By the way, Alfa's new 4C sports car is pretty cool, too. It's not for everybody and not especially practical, and Lord only knows how many people will actually front up the cash to buy one. But it's a hell of a sexy thing to drive (I thought it felt like a smaller-caliber Ferrari 458) and it'll turn heads anywhere.


As many of you already know, the Saturday just past was not only Valentines Day, but also wife Carol's birthday as well as our 41st wedding anniversary. You might ask what we did to celebrate such a major occasion? Well, did what we love to do: we went to 8am bike class together at our health club, then went out to undo some of the good we'd just done with a nice eggs, fruit & fixins breakfast at our favorite local restaurant. Then we did some stupid errands, I made my special, "twice-cooked" chicken for dinner and we watched the movie "Boyhood" in bed. And it was really, really good and definitely worth seeing.

Now we greatly enjoy our Saturday-morning bike class, as the instructor (Wally) is truly wonderful and we've come to know a lot of the people (and they us) and so it's kind of like a social gathering, a little sweat, some really good, get'cher-blood-pumping music and a group therapy session all rolled into one. In past years (with the help of some of the club staff), I've managed to sneak flowers and hokey heart balloons and such onto Carol's bike before we come in. And, although she's always gracious about it, she thinks that's kind of hey-look-at-me tacky, and she made me promise not to do it again this year.

And I said "yes."

Only with my fingers sort of crossed.

So we arrive at class and there's nothing on her bike and everything seems normal--just another Saturday morning at the health club, right?--and we pedal and joke around with our friends and listen to a Valentines Day mix of oldies (I did the CD) and then, right at the end when we're going into cool-down, Wally puts on a CD of "Happy Birthday" and everybody starts singing to her and then one of my confederates at the club comes pedaling in on Carol's present, which is the new bicycle she'd been wanting. And I must admit it:

a) surprised the living shit out of her, and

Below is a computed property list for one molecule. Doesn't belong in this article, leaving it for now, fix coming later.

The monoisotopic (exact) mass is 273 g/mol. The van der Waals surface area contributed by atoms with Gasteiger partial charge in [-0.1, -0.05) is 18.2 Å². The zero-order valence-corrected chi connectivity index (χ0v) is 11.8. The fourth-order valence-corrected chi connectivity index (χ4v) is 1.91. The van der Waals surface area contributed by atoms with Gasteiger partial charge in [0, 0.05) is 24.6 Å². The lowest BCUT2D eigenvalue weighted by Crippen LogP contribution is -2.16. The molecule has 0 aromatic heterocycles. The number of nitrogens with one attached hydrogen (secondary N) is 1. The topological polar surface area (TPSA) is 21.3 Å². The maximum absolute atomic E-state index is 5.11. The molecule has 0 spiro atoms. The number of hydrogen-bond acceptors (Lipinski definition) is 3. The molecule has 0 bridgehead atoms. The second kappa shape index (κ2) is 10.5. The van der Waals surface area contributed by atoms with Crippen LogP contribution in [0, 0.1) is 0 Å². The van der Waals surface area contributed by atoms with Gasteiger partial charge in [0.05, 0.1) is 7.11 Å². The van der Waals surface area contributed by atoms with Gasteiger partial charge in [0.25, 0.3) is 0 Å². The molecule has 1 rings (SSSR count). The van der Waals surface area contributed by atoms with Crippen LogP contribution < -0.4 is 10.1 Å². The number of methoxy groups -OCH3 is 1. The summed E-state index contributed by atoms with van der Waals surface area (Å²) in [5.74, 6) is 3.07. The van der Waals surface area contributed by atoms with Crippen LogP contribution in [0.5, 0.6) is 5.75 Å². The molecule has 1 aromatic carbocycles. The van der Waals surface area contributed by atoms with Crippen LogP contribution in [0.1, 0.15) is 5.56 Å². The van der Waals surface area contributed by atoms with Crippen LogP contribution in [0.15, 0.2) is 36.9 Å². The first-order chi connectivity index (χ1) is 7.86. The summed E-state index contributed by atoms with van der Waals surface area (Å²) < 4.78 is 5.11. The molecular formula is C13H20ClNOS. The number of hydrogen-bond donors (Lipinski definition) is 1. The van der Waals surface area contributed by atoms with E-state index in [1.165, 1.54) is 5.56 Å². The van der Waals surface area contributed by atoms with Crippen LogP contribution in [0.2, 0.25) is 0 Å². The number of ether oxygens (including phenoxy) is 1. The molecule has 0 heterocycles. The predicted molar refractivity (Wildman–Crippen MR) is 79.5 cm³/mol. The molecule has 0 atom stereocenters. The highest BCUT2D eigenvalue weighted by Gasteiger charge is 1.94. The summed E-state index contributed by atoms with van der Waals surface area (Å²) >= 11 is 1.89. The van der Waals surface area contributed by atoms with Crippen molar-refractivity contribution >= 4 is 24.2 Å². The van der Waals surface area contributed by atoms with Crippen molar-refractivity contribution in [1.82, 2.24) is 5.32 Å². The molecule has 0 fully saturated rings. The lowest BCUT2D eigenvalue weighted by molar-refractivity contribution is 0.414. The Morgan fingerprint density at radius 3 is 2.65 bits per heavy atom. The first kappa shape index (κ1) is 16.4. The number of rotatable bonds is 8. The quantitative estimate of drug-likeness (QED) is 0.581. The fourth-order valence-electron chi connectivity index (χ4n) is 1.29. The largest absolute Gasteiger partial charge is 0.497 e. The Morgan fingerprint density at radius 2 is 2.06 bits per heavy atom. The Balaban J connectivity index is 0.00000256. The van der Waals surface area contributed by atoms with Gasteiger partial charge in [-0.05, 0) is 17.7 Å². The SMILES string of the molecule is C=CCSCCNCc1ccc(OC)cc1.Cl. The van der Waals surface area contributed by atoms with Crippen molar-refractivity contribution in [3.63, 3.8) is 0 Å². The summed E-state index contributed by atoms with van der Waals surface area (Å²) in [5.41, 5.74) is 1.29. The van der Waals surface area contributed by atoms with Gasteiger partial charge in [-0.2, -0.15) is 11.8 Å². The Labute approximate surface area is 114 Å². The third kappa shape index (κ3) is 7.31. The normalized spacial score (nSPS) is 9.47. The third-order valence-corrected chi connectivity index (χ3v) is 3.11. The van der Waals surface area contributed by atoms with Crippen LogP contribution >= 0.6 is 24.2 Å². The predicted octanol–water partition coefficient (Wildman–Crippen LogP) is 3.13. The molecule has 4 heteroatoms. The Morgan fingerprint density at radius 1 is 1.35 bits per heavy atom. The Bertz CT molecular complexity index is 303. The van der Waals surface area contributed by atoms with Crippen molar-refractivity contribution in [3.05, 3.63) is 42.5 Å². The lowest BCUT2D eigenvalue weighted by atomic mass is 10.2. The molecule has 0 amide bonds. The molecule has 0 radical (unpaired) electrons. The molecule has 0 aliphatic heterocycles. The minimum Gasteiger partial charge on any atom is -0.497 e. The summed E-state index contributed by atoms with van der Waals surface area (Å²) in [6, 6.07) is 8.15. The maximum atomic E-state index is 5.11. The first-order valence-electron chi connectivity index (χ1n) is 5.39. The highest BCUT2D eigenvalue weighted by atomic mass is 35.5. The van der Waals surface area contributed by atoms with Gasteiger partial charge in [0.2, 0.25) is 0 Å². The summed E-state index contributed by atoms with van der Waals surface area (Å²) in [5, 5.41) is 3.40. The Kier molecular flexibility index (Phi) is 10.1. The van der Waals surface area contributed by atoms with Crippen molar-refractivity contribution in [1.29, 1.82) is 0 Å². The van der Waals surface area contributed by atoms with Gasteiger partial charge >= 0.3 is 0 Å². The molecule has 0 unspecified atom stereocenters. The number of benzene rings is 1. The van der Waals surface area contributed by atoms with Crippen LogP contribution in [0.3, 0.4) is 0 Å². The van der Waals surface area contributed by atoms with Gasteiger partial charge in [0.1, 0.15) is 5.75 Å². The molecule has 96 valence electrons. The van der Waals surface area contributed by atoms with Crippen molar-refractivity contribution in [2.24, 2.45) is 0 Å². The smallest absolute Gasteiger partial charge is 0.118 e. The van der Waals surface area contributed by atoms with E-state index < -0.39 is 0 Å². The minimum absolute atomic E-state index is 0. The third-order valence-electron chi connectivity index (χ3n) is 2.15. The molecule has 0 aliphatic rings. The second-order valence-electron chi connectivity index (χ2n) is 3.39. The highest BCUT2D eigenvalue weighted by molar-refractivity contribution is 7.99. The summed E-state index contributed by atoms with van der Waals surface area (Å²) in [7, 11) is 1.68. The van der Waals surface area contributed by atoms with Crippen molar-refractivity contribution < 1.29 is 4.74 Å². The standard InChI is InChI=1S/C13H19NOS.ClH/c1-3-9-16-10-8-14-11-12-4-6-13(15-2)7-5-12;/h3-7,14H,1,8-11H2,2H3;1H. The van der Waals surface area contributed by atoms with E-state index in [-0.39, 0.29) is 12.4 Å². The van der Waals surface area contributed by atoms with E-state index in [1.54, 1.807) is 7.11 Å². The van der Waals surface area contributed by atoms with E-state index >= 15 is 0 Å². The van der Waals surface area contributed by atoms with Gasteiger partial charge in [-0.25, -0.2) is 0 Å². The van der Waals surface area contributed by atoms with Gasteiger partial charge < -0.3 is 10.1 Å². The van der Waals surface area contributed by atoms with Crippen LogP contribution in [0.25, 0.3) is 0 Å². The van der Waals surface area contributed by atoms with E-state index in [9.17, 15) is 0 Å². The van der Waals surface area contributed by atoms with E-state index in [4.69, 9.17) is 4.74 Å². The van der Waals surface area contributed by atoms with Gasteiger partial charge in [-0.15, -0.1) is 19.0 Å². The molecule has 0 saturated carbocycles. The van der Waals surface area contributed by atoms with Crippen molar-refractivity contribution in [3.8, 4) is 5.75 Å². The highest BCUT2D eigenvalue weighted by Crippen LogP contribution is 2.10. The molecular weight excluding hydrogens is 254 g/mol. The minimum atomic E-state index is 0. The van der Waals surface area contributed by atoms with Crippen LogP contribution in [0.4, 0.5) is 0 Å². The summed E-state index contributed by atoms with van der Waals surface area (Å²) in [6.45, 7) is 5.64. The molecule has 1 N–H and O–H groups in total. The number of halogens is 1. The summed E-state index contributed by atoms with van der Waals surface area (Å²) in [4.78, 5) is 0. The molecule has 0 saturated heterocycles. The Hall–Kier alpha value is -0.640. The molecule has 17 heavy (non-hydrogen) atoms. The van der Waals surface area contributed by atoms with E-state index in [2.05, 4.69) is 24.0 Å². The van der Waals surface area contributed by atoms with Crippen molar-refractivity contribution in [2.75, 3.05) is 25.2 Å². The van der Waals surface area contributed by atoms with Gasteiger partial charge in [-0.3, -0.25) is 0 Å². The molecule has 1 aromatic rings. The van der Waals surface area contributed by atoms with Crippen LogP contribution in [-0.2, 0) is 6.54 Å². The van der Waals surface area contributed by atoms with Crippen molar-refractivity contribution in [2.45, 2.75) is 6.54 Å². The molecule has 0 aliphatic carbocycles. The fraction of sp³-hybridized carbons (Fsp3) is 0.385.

b) looked pretty damn sharp. It was white, see, and I'd added little touches like a cheesy pink-and-white plastic basket (like you'd see on some little girl's tricycle, you know?) with a bunch of flowers in the basket and pink-and-white plastic streamers (ditto little girl's tricycle) on the ends of the handlebars and a pink ding-dong bell on one side and a pink bulb-horn on the other and...well, you get the picture.

Worked like a charm, too. She loved it!

Then, after breakfast, she took me out for my present: my first-ever his-n'-hers pedicure. Now I have to admit to the usual male opinions/prejudices about pedicures, but may I say, having now experienced one, that they are right up there with...well, never mind what they're up there with. Suffice to say I'll be sneaking in again (probably in disguise) to have another one.

Boy, do my feets ever feel good!



A lot of folks (and particularly my British and European friends and those who have visited Monaco) correctly identified the unusual car below as the incredibly radical 1935 Trossi Monaco, which now lives in a museum in the principality.

As you can see, Ben Bowlby (see section above) hardly has a monopoly on strange or radical racing car designs. Racer/enthusiast Count Carlo Felice Trossi commissioned the car back in the mid-1930s (when most people were either starving or struggling their way through the depression..see the price placard for the Bugatti Veyron above) and it featured a front-mounted, air-cooled, 4-liter, 16-cylinder, twin-supercharged, 2-stroke radial aircraft engine and, umm, rather "unusual" handling.
The amazing thing is: it never lost a single race!
Then again, it was never entered in a single race after the good count tried driving the damn thing....

In any case, it has come to my attention that far too many of these trivia questions have been either Brit- or Euro-centric, and that has given way too much of an advantage to those living on the older, more worn-down and war-torn side of the Atlantic. So:

In the picture above, please tell me:
What kind of car am I about to drive?
What sort of engine does it have?
What racing class was it originally built for?
Who is the gent on the red scooter?
Who is the gent next to him?
What track are we at?

OK, all you smartypants Brits and European types:
I'm WAITING..... 

Catch the latest poop & pictures, the Jay Leno interview, Last Open Road swag & highly inappropriate attire from Finzio's Store and the lurid & occasionally embarrassing "ride with Burt" in-car racing videos on the hopefully now fully operational website at: